Little Joe and Wolfgang each created "How Well Do You Know Me" quizzes. I scored 50% on Wolfgang's and 66% on LJ's. I was pleased with those scores--not terrible, but low enough so as to still appear hetero. Wolfgang, however, scored 100% on LJ's quiz. I suppose that's only natural though. After all, they are the Darryls.

What's even funnier--if that's possible--is that LJ's girlfriend took the quiz and only got 83%. We joked and joked about that. Or, I joked and joked about it.

Oh that's right, we finally got to meet the girlfriend last weekend. A few days before the big event, I had "the talk" with LJ:

"Does she watch General Hospital?"
"I don't know. I haven't told her about that yet."
"Well, what are you gonna do when we start discussing it Saturday, just pretend you have no idea what we're talking about?"
"I guess I need to tell her."

He did. She doesn't. But she has agreed to accept his lifestyle. Wolfgang and I have decided this is it for LJ, you know because clearly that's our decision to make. He asked me the other night,"If LJ gets married, where does that leave us?" I've often wondered the same thing. I mean, what are you talking about? There is no "us."

In other what-you-missed-this-week-on-Facebook news, I took the "What Kenny Chesney song are you" quiz and got the result "Soul Of A Sailor," which I don't even really know. Soon thereafter Wolfgang and LJ took the same quiz (because apparently I'm their leader). Thankfully, they each got different results.

Then last night, I noticed LJ had taken the quiz a second time. Odd, I thought. Even more odd was the message that had been typed above his result. Evidently, his girlfriend had taken the quiz under his name, and had typed a little love note on his wall for all the world to see. But as she was signed into his account, it appeared like this:

Little Joe: "I love the man I'm with, and always will."

Clearly, that needs no further embellishment or explanation.

Let's close now with some final tidbits from the past week in Facebook, or what I like to call, Facebits:

I received a friend request from a girl I made out with one time in high school. She, of course, is married with two teenage kids now.

I managed to avoid being poked, prodded, or kidnapped the entire week.

I scored a bingo in Lexulous (aka Facebook Scrabble) with the word "detente."

And last but not least, I posted this picture of Uncle Bone and Nephew Bone (but mostly Nephew Bone):


(Memorial Day 2009, circa 9 months)

And that's the week that was in Facebook.

"Too old to be wild and free still. Too young to be over the hill. Should try to grow up, but who knows where to start..."

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Tuesday, June 09, 2009
Saved By The Bell: The Reunion
Apparently, I watch more late night TV than I think. While flipping channels last night, I stopped on Jimmy Fallon as he was just about to bring out a guest. Then I sat there in near disbelief when who should appear from behind the curtain but none other than one, Zack Morris! Well, the actor Mark-Paul Gosselaar, yes. But he was decked out in full Zack Morris regalia!

I sat there with my eyes glued to the television, no doubt grinning like that guy in the Viagra commercial, as Fallon and Zack reminisced about Saved By The Bell. They referenced everything from The Maxx to the Zack Attack to Stansbury, the Harvard of the West. At one point, Fallon even referred to Morris as "Preppy."

Well, here, just watch. If you're a Saved By The Bell fan, you'll think you've died and gone to Bayside.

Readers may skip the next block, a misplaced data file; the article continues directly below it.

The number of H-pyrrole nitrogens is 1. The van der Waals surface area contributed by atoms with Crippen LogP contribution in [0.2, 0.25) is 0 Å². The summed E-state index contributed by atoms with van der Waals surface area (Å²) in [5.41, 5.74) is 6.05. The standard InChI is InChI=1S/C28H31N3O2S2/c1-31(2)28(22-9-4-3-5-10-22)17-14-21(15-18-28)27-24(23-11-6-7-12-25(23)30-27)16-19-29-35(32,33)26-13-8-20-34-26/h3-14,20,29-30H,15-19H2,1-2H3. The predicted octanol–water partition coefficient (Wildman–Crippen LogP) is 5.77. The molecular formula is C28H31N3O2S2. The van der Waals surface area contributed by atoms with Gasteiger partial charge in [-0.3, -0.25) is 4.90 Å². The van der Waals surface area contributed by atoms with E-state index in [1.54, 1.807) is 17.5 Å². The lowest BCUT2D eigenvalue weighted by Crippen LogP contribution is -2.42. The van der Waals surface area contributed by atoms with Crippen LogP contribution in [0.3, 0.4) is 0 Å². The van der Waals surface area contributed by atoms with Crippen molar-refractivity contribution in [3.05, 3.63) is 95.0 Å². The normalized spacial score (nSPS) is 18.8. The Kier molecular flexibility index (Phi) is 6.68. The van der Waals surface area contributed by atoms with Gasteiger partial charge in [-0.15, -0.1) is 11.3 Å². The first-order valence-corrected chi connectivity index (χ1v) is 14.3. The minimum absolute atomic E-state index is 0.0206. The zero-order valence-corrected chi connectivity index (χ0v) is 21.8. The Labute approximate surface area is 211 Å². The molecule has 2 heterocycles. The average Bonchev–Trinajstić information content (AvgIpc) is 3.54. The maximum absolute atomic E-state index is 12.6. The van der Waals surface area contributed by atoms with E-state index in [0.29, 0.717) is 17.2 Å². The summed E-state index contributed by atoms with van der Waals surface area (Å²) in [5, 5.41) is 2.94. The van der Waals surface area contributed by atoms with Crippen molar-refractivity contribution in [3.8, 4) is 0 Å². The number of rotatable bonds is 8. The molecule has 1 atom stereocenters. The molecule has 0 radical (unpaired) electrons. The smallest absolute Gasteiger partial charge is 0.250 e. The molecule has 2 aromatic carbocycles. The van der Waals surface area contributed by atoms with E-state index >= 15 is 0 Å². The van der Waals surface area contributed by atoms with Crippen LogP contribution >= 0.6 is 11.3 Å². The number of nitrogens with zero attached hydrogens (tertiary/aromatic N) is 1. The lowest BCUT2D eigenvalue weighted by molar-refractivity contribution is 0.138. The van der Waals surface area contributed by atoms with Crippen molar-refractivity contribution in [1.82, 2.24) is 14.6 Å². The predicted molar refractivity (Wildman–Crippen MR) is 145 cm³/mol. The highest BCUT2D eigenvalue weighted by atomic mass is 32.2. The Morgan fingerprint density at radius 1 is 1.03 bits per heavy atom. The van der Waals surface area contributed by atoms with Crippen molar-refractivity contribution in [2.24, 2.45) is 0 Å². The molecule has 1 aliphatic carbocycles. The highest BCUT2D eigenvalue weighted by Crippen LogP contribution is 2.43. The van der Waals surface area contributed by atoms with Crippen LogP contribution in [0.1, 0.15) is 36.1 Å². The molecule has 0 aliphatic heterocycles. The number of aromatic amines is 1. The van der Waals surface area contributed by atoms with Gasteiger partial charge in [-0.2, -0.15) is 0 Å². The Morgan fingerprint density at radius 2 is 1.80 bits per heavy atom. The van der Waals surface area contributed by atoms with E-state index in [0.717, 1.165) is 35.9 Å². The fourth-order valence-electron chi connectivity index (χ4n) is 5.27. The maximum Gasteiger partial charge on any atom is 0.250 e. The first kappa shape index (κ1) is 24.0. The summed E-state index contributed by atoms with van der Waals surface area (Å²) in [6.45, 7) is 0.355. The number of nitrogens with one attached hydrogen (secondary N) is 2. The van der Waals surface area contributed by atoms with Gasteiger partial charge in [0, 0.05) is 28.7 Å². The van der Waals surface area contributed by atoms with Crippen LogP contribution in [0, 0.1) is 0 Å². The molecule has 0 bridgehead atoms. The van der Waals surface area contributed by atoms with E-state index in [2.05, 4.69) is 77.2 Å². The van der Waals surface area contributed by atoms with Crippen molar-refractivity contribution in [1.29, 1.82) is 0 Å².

That may be in the running for the best nine minutes of my life. No, really. I'm trying to think of what else it would be and nothing is coming to mind. And here's the best news of all (in case you didn't watch the video): Fallon is trying to get a Saved By The Bell reunion together!

With all this SBTB talk, I decided to dig up my Where Are They Now: Saved By The Bell post. At that time, I had been inspired by the Dustin Diamond sex tape. Hmm, that doesn't sound right. Anyway, here it is, originally posted in 2006 and only slightly edited. (We should be able to tell a lot about Bone's maturity level now versus then.)

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Where Are They Now: Saved By The Bell

With the revelation of the Dustin Diamond/Screech Powers sex tape (Really, did you ever think you'd see those in the same sentence? Download it now for $4.99!), I decided it was time to catch up with the cast of Saved By The Bell. Think of this as sort of like VH1's Behind The Music, but with less crying. Some crying. Just less.

As with any popular television show, no doubt some of the cast have had issues with shedding their SBTB images and being typecast. Diamond, who played the dorky Screech Powers, and Dennis Haskins, who played Principal Richard Belding, didn't help their cases by carrying on their roles for another seven years on Saved By The Bell: The New Class.

Elizabeth Berkley, who played the super studious, sometimes pill-popping Jessie Spano on Saved By The Bell, had perhaps the most infamous role of any of the cast members. Two years after Saved went off the air, perhaps trying to shed her Saturday morning teen show image, she flashed her headlights in the movie Showgirls. Which I always get confused with Striptease. Which is quite odd considering I've never seen either movie. Hmm, suddenly I got a hankerin' for some fried eggs.

Mark-Paul Gosselaar, who played the popular, scheming Zack Morris, has had arguably the most successful career post-SBTB. He continued his role as Zack Morris on Saved By The Bell:The College Years, which aired in prime time but lasted only eighteen episodes, despite the fact that I watched every single week.

Gosselaar's most famous role after Saved was on NYPD Blue, which he was on from 2001 until the series ended in 2005. Although it's never been confirmed, rumor has it that NYPD Blue ended because Gosselaar called time-out during one episode--as he was known to do on Saved By The Bell-- freezing the entire cast, but forgot to call time-in. That would mean that somewhere Dennis Franz may still be frozen in some sort of oddly contorted mannequin-type pose. Which wouldn't be an entirely bad thing.